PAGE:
Lay was convicted on six counts of fraud and conspiracy and four counts of bank fraud. The jury, which acquitted Skilling on nine counts of insider trading, convicted him on 18 counts of fraud and conspiracy and one count of insider trading. These one-time corporate superstars could very well end up dying behind bars. The thought of aging men withering away in jail cells is a sad one, but no sadder in this case than in any other.

We as a society have a destructive tendency to think of crimes like holding up a convenience store or selling drugs as very serious and destructive to the social fabric, while looking more tolerantly at corporate malfeasance as simply businessmen being a little overzealous.

Just because there isn't a gun doesn't mean there isn't a crime.

It is easy to see Enron as a symbol of an era of corporate lying, cheating and stealing. From the company's implausible rise to its cozy political connections to its crooked E logo, the energy giant and its cast of colorful characters always appeared to be the stuff of theater. But this was no morality play. This was about the real costs for normal people who suffered because of the machinations in the executive suites at Enron.

For one example, think of the employees at Portland General Electric, an Oregon utility company acquired by Enron four years before it went bankrupt. Many long-standing employees there lost huge chunks of their retirement funds and still face an uncertain old age. All because their business was snatched up by a company with a rotten core.

We hope the jury's verdict deters other corporate kingpins from breaking the rules. As Paul McNulty, deputy attorney general, put it in a news conference shortly after the verdict was announced, "No one, including the heads of Fortune 500 companies, is above the law." At the same time, white-collar criminal cases can be difficult, paper intensive and hard to explain to juries. We expect the verdict in the Enron case to encourage prosecutors to pursue them.

News Analysis: Bush and Blair admit mistakes, but defend war in Iraq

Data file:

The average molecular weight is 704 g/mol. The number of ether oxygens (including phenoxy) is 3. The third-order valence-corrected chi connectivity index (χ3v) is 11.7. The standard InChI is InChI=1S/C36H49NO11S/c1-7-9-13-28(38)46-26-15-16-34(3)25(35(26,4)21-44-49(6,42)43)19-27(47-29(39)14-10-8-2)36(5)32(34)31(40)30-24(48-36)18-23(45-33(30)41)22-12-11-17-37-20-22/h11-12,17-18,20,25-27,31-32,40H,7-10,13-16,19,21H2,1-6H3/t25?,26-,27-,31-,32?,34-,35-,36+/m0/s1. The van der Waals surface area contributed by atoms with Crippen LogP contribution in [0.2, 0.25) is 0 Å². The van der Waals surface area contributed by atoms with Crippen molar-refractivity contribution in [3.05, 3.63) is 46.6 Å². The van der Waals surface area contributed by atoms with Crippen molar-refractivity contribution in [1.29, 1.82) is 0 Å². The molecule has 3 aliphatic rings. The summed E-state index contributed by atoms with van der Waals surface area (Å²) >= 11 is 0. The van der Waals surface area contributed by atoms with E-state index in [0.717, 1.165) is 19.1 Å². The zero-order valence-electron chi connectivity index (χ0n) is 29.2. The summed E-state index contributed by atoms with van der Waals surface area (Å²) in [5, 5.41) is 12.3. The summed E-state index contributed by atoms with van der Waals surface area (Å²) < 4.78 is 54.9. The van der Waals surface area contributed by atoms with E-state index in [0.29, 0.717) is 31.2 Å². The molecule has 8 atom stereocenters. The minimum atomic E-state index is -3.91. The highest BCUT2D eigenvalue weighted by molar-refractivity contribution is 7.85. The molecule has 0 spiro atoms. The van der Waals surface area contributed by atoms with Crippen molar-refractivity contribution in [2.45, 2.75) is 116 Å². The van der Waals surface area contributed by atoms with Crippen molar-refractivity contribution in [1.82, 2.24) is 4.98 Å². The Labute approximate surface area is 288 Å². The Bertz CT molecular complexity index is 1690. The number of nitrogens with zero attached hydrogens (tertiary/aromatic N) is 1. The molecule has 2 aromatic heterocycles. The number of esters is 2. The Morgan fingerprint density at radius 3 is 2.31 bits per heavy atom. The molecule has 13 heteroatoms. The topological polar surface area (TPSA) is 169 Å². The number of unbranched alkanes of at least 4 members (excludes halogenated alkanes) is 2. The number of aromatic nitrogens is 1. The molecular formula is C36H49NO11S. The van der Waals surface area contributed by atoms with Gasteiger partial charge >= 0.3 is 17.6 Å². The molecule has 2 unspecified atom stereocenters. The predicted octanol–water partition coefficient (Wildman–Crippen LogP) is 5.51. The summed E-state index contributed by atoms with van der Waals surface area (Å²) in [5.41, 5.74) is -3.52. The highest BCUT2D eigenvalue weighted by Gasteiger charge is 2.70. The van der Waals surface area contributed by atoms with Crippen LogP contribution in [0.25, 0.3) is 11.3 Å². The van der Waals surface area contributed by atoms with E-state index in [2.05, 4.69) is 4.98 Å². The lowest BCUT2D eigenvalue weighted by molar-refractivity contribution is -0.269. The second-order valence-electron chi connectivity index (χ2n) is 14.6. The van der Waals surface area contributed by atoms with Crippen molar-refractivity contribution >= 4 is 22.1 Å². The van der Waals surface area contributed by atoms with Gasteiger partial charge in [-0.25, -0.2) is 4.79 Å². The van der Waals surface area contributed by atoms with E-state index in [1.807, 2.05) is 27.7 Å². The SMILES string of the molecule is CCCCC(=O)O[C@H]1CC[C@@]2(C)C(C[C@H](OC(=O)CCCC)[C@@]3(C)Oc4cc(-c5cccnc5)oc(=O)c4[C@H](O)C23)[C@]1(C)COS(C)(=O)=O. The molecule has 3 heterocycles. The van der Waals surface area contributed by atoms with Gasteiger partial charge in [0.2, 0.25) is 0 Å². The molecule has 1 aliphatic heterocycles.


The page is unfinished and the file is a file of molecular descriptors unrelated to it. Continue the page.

News Analysis: Bush and Blair admit mistakes, but defend war in Iraq
By David E. Sanger and Jim Rutenberg. Copyright by The New York Times
FRIDAY, MAY 26, 2006

WASHINGTON President George W. Bush and Prime Minister Tony Blair of Britain, two leaders badly weakened by the continuing violence in Iraq, have acknowledged major misjudgments in the execution of the war even while insisting that the election of a constitutional government in Baghdad justified their decision to invade three years ago.
Speaking in subdued, almost chastened, tones at a joint news conference at the White House late Thursday, the two leaders steadfastly refused to talk about a schedule for pulling troops out of Iraq - a pressure both men are feeling intently. They stuck to a common formulation that they would withdraw troops only as properly trained Iraqi soldiers took control over more and more territory.

But in an unusual admission of personal mistakes, Bush said he regretted challenging insurgents in Iraq to "bring it on" in 2003 and his statement that he wanted Osama bin Laden "dead or alive." Those two statements quickly came to reinforce his image around the world as a cowboy commander-in-chief.

"Kind of tough talk, you know, that sent the wrong signal to people," Bush said. "I learned some lessons about expressing myself maybe in a little more sophisticated manner."

He went on to say that the U.S. military's biggest mistake was the treatment of prisoners at Abu Ghraib prison, where photographs showed them being degraded and abused. "We've been paying for that for a long period of time," Bush said.
Blair, whose approval levels have sunk even lower than Bush's, said he particularly regretted the decision in 2003 to strip most members of Saddam Hussein's Baath Party of their positions in government and civic life, leaving most institutions shorn of expertise and leadership.

The news conference was notable for the contrite tone of both leaders. Bush acknowledged "a sense of consternation" among the American people, driven by the steady drumbeat of U.S. casualties.

Their meeting came at a low moment in Bush's presidency and Blair's leadership: The decisions they made to invade Iraq, which they have defended ever since, have proved a political albatross for both. Just as they joined in the drive to war in 2003, the two leaders Thursday seemed joined by a common interest in contending that things had finally turned around in Iraq.

Blair, who went to Iraq this week, ventured the closest to a prediction about a timetable for disengagement, and said he thought it was possible that the new prime minister, Nuri Kamal al- Maliki, was accurate in his prediction that his forces could secure the country within 18 months.

But Bush quickly fell back to his familiar insistence that he would not begin to reduce troop levels until field commanders said it was possible, and he noted that troops were recently deployed from Kuwait to help stabilize Baghdad.

Bush added that in the end he would insist on victory over both insurgents and terrorists linked to Al Qaeda, and he dismissed as "press speculation" reports of tentative Pentagon plans to reduce troop levels to about 100,000 by the end of this year. "A loss in Iraq would make this world an incredibly dangerous place," he said.